Let’s set the scene: you just screwed your heels into the floor, your hands are chalked up, your fingers wrapped courageously around the barbell, you close your eyes, nod affirmatively to yourself, and begin to deadlift the bar for a 3 rep max PR. On the second pull you pee a little, you keep going, and on the third lift you pee a bit more. You bless the leggings higher-ups that you’re not in your favorite grey leggings and add some more weight to the bar because you’re a badass and something like a little pee isn’t going to stop you.
A little trickle during double-unders? A feeling of “need-to-pee” during box jumps? A small puddle on Olympic weightlifting days? You’ve taken these little accidents as a way a life, so much so that your coach and other weightlifting girlfriends joke about nervous wees and poor bladder control. Or if you’re not joking about it, you’re just not talking about it. Because of all the common (yet not talked about and maybe even a little embarrassing) things that happen while you workout, incontinence might be at the top of the life.
Rest assured, a little leakage is totally normal. About 1 in 3 women in the U.S. experiencing something called urinary stress incontinence (or SUI), which refers to pee escaping for any reason: jump roping, laughing, deadlifting, dancing, coughing, physical exertion, etc.
The rumor that women who have had kids wet themselves is not completely false, and in fact incontinence is more common among women who have had children. One out of every 3 women who have vaginal births wet themselves, and a woman who has had a baby is three times more likely to wet herself than a lady who hasn’t had children.
But there’s a misconception that if you haven’t had children you can’t and won’t experience bladder leakage. For women, the strain of pregnancy and childbirth, hormonal shifts, and the force of gravity over time can weaken and stretch pelvic muscles and ligaments. The entire structure sags, squeezing the bladder and creating traction that pulls the urethra downward. That means that all women are are susceptible to a little leakage.
Actually, research suggests 43 percent of elite female dancers and athletes have involuntarily peed during a workout. High-impact and high-intensity workouts like dancing, CrossFit, and Zumba are more likely to induce incontinence because of jumping, common in each of these workout fads, has been reported as the most common culprit of leakage.
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So what can you do other than quit your box immediately, burn your speed rope, swear of jumping jacks, and get a doctors note that’ll get you out of box jumps forever?
Editor’s Note: If you experience discomfort or persisting issues, it’s always a good idea to talk to a medical professional.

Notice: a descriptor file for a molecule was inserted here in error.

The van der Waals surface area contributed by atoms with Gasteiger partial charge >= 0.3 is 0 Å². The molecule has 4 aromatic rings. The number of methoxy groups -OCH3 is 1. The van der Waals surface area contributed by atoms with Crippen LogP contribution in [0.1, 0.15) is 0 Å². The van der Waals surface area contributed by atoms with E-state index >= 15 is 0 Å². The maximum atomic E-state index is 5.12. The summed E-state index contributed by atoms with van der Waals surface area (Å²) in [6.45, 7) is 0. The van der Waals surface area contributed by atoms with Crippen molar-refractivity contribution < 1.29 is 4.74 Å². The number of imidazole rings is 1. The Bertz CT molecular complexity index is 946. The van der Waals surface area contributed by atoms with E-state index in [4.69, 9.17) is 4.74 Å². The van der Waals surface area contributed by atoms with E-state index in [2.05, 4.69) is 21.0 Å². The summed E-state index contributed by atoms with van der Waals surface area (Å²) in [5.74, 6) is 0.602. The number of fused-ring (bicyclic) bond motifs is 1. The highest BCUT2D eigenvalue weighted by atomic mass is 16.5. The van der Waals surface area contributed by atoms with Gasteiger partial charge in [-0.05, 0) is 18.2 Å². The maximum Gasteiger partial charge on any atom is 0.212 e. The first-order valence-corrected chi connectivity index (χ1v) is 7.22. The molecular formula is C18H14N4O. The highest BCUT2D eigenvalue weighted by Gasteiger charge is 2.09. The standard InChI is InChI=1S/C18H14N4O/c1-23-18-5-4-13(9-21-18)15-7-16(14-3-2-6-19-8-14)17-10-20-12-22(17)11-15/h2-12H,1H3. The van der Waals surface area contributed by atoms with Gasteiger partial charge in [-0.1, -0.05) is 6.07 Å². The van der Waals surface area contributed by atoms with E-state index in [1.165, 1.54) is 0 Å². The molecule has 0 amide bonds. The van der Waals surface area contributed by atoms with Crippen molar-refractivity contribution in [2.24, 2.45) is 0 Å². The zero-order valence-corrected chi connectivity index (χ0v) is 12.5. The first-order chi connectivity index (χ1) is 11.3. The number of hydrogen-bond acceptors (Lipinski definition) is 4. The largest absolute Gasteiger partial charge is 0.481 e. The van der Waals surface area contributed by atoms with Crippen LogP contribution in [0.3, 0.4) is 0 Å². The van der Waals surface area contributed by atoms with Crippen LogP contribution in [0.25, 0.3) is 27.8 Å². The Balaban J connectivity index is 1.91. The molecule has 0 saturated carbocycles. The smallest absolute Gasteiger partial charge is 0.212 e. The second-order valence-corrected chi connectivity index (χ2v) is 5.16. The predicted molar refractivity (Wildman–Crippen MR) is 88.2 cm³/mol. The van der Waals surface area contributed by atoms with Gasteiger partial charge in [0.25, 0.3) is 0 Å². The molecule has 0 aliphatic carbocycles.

1. Wear Patterned Leggings.
Wearing patterned or black leggings won’t stop the incontinence (wouldn’t that be something?), but it will certainly make it hard to tell if you leak during your class or workout.
2. Invest In Some Leak Prevention Products
Panty liners and pads are made for your period, not for urine; their lack of absorbency poses a risk for infection and could cause chafing. Good news is a market of leak prevention products has sprung up and is truthfully, thriving. Poise recently introduced a new tampon-esque device called Poise Impressa that tackles bladder drama, while Thinx launched a new line of “pee-proof underwear” called Icon last fall. Fannypants has a new line called Viita is also available in drugstores, that also “gets the job done.” Again, while products like these won’t stop the problem, they can make the problem less embarrassing.
3. Skip Coffee Pre Workout
Skipping the java before cardio can help provide some immediate help as loading up on coffee as pre-workout may contribute to the problem. Alcohol, citrus fruits, spicy foods, chocolate, milk, and carbonated beverages may have similar effects.
4. Visit A Pelvic Physical Therapist
Research suggests the key to minimizing future leakage lies in strengthening hard-to-reach muscles that support your urinary system. So while kegel exercises will help, there are other muscles such as deep core muscles that need to be strengthened to ward off leakage. Seeking out a private session with a trainer who specializes in deep core work is a great way to see results in a few weeks. Though it’s intimate and can be uncomfortable at first, the long-term results can be impactful.
5. Try An App
Yep, there’s an app and device for that, and it’s called Elvie. Elivie is a device that helps women strengthen their pelvic floor muscles via Kegel exercises that you can track on an app. Seriously.
How does it work? You insert the sea-foam green device inside like a tampon that’s a little wider. Once it’s inside, you begin the workout. Each “workout” consists of different on-screen games that involve moving a little gem that appears on screen.
It’s going to take more than a little mid-day clenching to get SUI under control, but pelvic physical therapists are likely to prescribe those as part of a pelvic floor strengthening “training” program. Plus, kegels can help strengthen bladder control, heighten orgasm, improve vaginal tone, and restore pelvic elasticity after childbirth… and you don’t have to go to a fancy specialist to practice them. It’s not quite a bicep curl… but a muscle is a muscle. #gains?
Featured image: @reebokwomen on Instagram